This will come as a shock to Donald Trump’s most loyal supporters, but their messiah lost the debate.
No, Hillary didn’t knock him out. But he lost nonetheless, on points.
But that’s not necessarily bad news for Trump – since the chattering class that is confidently declaring Hillary Clinton the winner has been wrong every step of the way starting with the confident declaration – yes, made by me and many, many others – that he wouldn’t run in the first place.
Trump started out strong at Hofstra, portraying Clinton as yesterday’s candidate in a nation that desperately wants change. And she sounded it too as she dredged up that tired liberal bromide about how the rich need to pay their “fair share.” Haven’t we heard that about a trillion times already?
He painted a picture of her as part of the old, stale political class that talks a good game but is short on action and accomplishment. He, on the other hand, was a businessman who knows how to make deals. America won’t be taken advantage of anymore, he said, if he’s elected president.
If you tuned out after that, Trump won the debate – and maybe the election.
But it went downhill from there, mainly because Donald Trump can run but he can’t hide from his past.
There were questions about his failure to release his tax returns. He’s hiding something, Mrs. Clinton said. Maybe he’s not as rich as he’s constantly telling us. Or maybe he doesn’t give very much, if anything, to charities, despite his claims.
And there were Donald’s description of some women as fat pigs – and his depiction of a Latin woman in one of his Miss Universe pageants as “Miss Housekeeping,” a charge he didn’t deny.
Worst of all, there was his role in keeping the Birther nonsense going – not just for a while, but for 5 years after Barack Obama released his long-form birth certificate, which, of course, more than a few of Trump’s supporters still think is a fake.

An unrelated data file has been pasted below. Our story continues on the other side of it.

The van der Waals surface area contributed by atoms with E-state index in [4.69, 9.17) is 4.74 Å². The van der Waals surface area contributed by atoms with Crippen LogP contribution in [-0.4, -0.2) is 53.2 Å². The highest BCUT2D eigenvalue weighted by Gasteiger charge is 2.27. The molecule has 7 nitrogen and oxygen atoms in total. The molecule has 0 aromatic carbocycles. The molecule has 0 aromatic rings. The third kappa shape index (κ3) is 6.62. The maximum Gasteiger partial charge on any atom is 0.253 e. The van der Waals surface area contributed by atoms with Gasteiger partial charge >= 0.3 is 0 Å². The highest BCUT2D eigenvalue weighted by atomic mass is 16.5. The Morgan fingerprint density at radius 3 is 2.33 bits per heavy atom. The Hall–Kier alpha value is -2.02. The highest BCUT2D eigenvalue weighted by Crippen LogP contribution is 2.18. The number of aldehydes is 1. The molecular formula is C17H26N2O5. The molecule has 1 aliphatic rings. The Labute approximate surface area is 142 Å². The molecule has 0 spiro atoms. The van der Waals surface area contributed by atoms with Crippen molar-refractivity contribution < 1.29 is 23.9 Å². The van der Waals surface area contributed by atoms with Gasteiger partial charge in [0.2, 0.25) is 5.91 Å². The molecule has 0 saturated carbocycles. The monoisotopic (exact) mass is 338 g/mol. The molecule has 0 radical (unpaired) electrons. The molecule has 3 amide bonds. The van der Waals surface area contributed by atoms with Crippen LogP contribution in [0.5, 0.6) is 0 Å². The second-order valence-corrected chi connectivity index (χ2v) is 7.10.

In a rational world, none of this would help Donald Trump. But in the world we find ourselves, we don’t know yet if it will hurt him.
As for moderator Lester Holt, while he asked Trump those uncomfortable but legitimate questions about taxes and his role in the Birther insanity, he didn’t ask as many uncomfortable questions of Clinton.
There was nothing on the Clinton Foundation or Benghazi — or her take on late term abortion, for that matter — and precious little on those pesky emails – though Trump could have made more of that last issue than he did.
When the subject turned to cyber-security, Trump rolled over and played dead. Why didn’t he say, “You’re talking about cyber-security when you used a private server – stored in your bathroom — for emails that contained secret information? A server that was less secure than a Gmail account and was probably hacked by our adversaries!”
I have read suggestions that Trump’s supporters should be furious with him because he let them down. Maybe they should, but of course they won’t be – such is their blind faith in their messiah.
I’ll save the last word for Jim Geraghty, who opened a morning after piece in National Review with a line that may be prescient: “This was a terrible night for Donald Trump, so he’ll probably surge in the polls.”